• In March 2017, AACN members voted to adopt thePosition Paper on Diversity, Inclusion and Equity in Academic Nursing🇧🇷 In this statement, the AACN recognizes that diversity, inclusion, and equality are fundamental to nursing education and essential to the development of a nursing workforce capable of delivering high-quality, culturally appropriate, and collaboratively congruent health care with individuals, families, and communities to provide families. , communities and populations. The position further states that AACN is committed to building a community of scientists, clinicians, educators and leaders who fully appreciate the importance of diversity, inclusion and equity in advancing the health of the nation and the world .
  • AACN works with a variety of national nursing organizations to advocate for more federal funding for nurse development programs, including funding forDiversity Nursing Scholarships🇧🇷 This program provides funding for projects to improve nursing education opportunities for people from disadvantaged backgrounds, including underrepresented racial and ethnic minority nurses.
  • In 2013, AACN and the Robert Wood Johnson Foundation (RWJF) initiated theImproving Doctorate in Nursing(DAN) Project to increase the number of minority nurses completing a PhD and DNP. The DAN Think Tank has developed a white paper presenting successful student recruitment and retention strategies that nursing schools can implement; comprehensive approaches to student leadership and scholarship development; Suggestions for the doctoral model curriculum; and more. Although the DAN project is no longer active, the resources produced under this program, including a self-assessment for doctoral studies and toolkits for teachers and students, are still available.in line.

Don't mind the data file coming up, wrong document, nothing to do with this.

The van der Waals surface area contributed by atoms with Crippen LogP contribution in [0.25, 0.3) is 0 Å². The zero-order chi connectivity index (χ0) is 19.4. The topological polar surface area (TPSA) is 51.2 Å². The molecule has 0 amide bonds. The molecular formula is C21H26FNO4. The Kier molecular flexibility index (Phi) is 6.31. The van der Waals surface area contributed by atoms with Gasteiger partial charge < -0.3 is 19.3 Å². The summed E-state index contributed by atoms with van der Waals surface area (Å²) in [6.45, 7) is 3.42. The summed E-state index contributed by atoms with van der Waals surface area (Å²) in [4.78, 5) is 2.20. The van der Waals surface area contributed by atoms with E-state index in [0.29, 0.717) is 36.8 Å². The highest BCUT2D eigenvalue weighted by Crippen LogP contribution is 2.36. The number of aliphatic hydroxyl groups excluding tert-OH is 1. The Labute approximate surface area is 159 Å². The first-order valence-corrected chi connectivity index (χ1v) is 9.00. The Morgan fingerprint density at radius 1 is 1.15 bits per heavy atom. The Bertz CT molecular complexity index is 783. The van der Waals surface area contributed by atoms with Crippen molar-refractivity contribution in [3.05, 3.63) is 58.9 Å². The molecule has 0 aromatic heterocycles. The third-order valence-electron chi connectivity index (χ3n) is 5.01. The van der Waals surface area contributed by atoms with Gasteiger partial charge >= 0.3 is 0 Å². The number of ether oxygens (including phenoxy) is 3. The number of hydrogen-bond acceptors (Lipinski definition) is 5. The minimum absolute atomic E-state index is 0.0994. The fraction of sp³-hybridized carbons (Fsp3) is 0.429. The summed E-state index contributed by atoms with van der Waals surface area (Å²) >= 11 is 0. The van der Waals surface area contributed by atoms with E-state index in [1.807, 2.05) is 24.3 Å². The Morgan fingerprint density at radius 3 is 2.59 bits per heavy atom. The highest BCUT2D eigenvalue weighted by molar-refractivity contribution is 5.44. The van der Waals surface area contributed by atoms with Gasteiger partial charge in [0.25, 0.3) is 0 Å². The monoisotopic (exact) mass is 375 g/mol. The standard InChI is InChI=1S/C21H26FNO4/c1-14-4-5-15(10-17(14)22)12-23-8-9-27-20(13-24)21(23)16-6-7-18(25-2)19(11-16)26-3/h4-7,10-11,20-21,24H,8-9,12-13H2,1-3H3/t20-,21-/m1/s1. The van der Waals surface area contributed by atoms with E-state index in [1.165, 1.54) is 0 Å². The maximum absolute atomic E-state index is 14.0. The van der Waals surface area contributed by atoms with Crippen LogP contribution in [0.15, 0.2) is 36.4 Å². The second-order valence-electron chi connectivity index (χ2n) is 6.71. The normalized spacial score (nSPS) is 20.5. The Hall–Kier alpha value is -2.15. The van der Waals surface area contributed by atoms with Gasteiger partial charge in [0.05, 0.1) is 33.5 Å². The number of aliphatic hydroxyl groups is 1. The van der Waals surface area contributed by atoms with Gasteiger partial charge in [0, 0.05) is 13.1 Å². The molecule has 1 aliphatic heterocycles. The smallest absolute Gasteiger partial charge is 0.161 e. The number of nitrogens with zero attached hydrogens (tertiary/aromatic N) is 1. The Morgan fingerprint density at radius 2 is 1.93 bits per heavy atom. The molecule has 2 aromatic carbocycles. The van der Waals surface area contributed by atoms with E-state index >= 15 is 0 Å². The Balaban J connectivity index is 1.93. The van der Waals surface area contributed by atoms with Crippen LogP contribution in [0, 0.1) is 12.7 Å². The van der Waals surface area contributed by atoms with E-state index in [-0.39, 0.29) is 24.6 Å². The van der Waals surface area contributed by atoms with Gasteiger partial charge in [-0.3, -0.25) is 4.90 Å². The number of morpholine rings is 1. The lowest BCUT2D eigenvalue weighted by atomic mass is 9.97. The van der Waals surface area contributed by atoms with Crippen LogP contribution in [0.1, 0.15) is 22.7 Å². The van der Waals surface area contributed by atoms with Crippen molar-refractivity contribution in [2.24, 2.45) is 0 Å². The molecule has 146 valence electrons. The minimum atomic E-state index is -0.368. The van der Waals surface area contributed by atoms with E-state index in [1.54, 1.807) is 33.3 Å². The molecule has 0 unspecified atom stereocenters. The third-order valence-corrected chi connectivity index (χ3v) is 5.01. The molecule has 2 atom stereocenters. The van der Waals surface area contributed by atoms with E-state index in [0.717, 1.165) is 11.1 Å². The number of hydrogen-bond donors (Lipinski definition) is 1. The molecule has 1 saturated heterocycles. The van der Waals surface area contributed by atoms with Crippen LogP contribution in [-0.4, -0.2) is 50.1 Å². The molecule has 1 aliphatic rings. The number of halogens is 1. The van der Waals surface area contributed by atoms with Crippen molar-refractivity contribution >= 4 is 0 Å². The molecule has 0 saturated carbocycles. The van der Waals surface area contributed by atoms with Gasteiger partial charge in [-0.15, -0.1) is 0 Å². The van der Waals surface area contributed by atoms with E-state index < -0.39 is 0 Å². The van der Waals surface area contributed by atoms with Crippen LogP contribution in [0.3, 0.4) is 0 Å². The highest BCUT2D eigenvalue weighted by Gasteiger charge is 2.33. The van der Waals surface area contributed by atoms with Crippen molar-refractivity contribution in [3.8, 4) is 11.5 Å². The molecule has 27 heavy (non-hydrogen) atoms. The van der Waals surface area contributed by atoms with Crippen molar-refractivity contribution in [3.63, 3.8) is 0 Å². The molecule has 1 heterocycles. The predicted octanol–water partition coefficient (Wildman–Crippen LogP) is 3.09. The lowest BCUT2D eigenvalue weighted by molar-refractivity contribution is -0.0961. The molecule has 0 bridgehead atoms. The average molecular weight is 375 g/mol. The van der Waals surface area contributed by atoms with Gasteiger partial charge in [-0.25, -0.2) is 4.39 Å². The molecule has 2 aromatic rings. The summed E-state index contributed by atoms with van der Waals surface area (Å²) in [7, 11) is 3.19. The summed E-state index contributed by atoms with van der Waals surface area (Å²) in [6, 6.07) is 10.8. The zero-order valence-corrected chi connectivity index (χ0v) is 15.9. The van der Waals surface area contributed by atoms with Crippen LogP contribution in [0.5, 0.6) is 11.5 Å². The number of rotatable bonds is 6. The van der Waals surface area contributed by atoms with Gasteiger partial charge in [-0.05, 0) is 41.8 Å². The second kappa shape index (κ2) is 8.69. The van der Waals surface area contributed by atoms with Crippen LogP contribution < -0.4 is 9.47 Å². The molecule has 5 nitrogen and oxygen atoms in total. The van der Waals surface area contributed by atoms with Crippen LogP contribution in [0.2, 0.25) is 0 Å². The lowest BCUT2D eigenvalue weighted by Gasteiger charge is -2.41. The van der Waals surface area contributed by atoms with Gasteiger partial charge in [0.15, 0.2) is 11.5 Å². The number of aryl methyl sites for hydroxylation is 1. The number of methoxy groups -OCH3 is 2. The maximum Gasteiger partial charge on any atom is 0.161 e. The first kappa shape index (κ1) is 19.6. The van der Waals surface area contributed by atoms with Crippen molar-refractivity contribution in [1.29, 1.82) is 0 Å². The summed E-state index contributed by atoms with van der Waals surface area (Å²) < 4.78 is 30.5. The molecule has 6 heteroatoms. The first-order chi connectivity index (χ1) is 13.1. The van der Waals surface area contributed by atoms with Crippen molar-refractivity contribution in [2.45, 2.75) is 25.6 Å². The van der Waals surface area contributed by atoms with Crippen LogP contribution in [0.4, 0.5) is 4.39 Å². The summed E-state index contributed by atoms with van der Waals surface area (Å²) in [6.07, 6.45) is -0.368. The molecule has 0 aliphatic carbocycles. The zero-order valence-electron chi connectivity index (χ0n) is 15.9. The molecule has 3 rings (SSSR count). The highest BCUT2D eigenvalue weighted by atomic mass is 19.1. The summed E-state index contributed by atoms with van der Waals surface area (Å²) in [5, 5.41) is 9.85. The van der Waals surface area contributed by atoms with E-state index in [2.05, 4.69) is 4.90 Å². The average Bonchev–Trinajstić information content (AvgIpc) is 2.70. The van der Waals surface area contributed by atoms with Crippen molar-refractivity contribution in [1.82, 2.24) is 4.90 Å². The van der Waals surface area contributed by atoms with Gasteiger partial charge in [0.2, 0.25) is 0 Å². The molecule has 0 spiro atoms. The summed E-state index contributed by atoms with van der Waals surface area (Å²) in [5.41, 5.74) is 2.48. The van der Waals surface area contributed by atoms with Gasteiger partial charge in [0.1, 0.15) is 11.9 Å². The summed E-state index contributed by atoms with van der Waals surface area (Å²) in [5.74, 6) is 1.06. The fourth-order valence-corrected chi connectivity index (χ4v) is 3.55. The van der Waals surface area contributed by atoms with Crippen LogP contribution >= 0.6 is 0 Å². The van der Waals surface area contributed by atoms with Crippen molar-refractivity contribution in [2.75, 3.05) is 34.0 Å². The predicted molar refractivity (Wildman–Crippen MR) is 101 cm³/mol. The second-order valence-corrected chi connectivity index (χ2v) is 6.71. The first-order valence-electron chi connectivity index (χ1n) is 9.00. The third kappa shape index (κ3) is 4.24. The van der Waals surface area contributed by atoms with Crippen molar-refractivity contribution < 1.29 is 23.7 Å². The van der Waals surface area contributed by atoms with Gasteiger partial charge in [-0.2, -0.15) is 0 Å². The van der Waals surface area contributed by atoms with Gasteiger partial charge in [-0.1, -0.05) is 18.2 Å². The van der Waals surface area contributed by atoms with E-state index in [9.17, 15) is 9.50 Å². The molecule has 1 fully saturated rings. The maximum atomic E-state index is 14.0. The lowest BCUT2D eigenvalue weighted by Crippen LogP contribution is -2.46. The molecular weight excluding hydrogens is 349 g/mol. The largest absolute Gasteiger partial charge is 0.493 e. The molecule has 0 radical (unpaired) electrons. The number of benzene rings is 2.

• In January 2010, AACN published titled as a result of a national initiative funded by The California EndowmentPreparation of a culturally competent masters and doctoral nursing staff🇧🇷 Working with an expert advisory group, the AACN identified a set of expectations for nurses completing graduate programs and created the instructional materials needed to develop the culturally competent nursing experience. This work complemented a similar project for undergraduate programs that resulted in the publication of Cultural Competence in Secondary Nursing Education and the publication of an online toolkit for teachers.
  • In 2008, the Robert Wood Johnson Foundation partnered with AACN to launch the RWJF New Careers Nursing Scholarship Program (NCIN) to alleviate the country's nursing shortages by expanding the flow of minority students into accelerated nursing programs becomes. Scholarships, each valued at $10,000 each, have been awarded through NCIN to more than 3,000 undergraduate and graduate nurses programs. Preference was given to students from underrepresented groups in nursing or from disadvantaged backgrounds. The NCIN program ended in 2017.
  • AACN and the Johnson & Johnson Campaign for the Future of Nursing launched the Minority Nursing College Scholars Program in 2007, inspired by AACN's successful collaboration with the California Endowment. In addition to $18,000 in scholarships, the program included mentoring and leadership development components to ensure successful completion of graduate school and preparation for teaching. When the program ended in 2019,63 companionsreceived funding through this program, with many graduates now holding teaching and leadership positions in schools across the country.

Last update: September 2022


Robert Rosseter